The following five contributions showcase relatively new methods and topics (comparative history, anthropological perspectives, queer studies and the like) as well as revisions in the writing of more "traditional" histories, such as the political history of Prussia. The topics treated here--on Germany and the Atlantic world, gender and sexualities, Prussia, religion, and race and colonialism--hardly reflect the true richness of work now being done and many important themes and historical interventions are not represented. Desiderata were sometimes left unfulfilled because it was not possible--at the time--to obtain a commitment from an appropriate scholar. There is also nothing here specifically on the Holy Roman Empire because a new volume of essays, The Holy Roman Empire, Reassessed (edited by Jason P. Coy, Benjamin Marschke, and David Sabean) is about to appear (Berghahn, 2010). Nor are there any contributions specifically on regional history (with the exception of "the exception": Prussia); Landesgeschichte; the "new" diplomatic history; court culture; the interaction between art, music, and literature with history; urban history; and a slew of other subjects. Obviously, these topics are all very important and one can hope that they may become part of another Forum in the future.


As the editor, or rather the compiler, of this Forum, I have not sought to impose any particular structure on the individual contributors, but rather left them alone to follow their own instincts and give, quite literally, their own "perspectives." The result has been, happily, a good deal of similarity in some ways, but with enough difference to reflect intellectual diversity. Each contribution is in part a survey of new work, in part authorial impression, and in part a "wish list" of things that still need to be accomplished. Thus, they combine, I believe, some of the virtues of a historiographic essay with less rigidly structured personal views. All the contributors integrate their own research but, rather then taking this opportunity to mount a bully-pulpit, they use it to show how scholars are currently thinking about particular subjects and approaches. The contributions therefore neatly fulfill one of my hopes for the Forum as a whole: to bring together personal reflections from people actually working in these fields, in which they grapple with the real historiographical, theoretical, and methodological problems they and others face. Some overlap exists, but hardly too much. Sexuality and religion play an important role, as does a sense of broader European or even transnational/global histories in questioning where the German experience fits in, a reevaluation of the uses of, and problems presented by more traditional models and how these might be fruitfully revisited as well as revised. The Enlightenment or Aufklärung still looms large, if in a rather different guise than that of intellectual history per se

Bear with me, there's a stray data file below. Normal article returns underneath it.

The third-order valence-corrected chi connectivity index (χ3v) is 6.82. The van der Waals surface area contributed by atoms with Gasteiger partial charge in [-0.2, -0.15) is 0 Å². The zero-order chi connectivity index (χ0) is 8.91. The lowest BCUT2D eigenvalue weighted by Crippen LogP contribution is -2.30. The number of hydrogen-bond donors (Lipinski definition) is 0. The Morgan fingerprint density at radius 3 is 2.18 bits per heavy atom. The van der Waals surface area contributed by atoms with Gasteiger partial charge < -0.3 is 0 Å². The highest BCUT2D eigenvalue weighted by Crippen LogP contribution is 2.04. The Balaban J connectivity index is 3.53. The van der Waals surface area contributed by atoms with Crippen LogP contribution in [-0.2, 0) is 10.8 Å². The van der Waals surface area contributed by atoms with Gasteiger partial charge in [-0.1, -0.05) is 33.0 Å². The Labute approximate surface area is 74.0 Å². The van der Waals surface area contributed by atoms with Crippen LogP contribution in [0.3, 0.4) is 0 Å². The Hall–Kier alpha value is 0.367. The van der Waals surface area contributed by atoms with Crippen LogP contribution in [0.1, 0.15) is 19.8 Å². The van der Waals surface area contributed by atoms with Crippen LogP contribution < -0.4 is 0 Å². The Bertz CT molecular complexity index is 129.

What may still be missing here is more sense of what, if anything, makes the eighteenth century unique and a valid period or historical concept worth preserving. Moreover, perhaps we all need to pay more attention to breaks, shifts, and ruptures within the eighteenth century; Puff, for instance, notices a "double fracture." Are there developments that split the eighteenth century, that perhaps make its first half better allocated to the "long" seventeenth century and its second half to a "long" nineteenth century? Or are there two eighteenth centuries, split somewhere, not necessarily in the middle? Or do, as I suspect is true, different subjects require different eighteenth-century periodizations? Finally, and despite the care with which both Jamie Melton and Vera Lind take to carry us out of German-speaking lands and even off the European continent, we still lack much work on how German experiences and events fit into broader European and world perspectives.


Mary Lindemann, Forum Organizer

As was the case for previous forums, the forum will start with a series of commentaries/reviews to establish a foundation for discussion on the list.  A list of those scholars contributing initial reviews follows below.
We welcome any comments, criticism, or suggestions you may have and look forward to a productive exchange.

Initial Forum Posts

Solicited Responses

Discussion (This list will be updated during the forum)


Supplemental information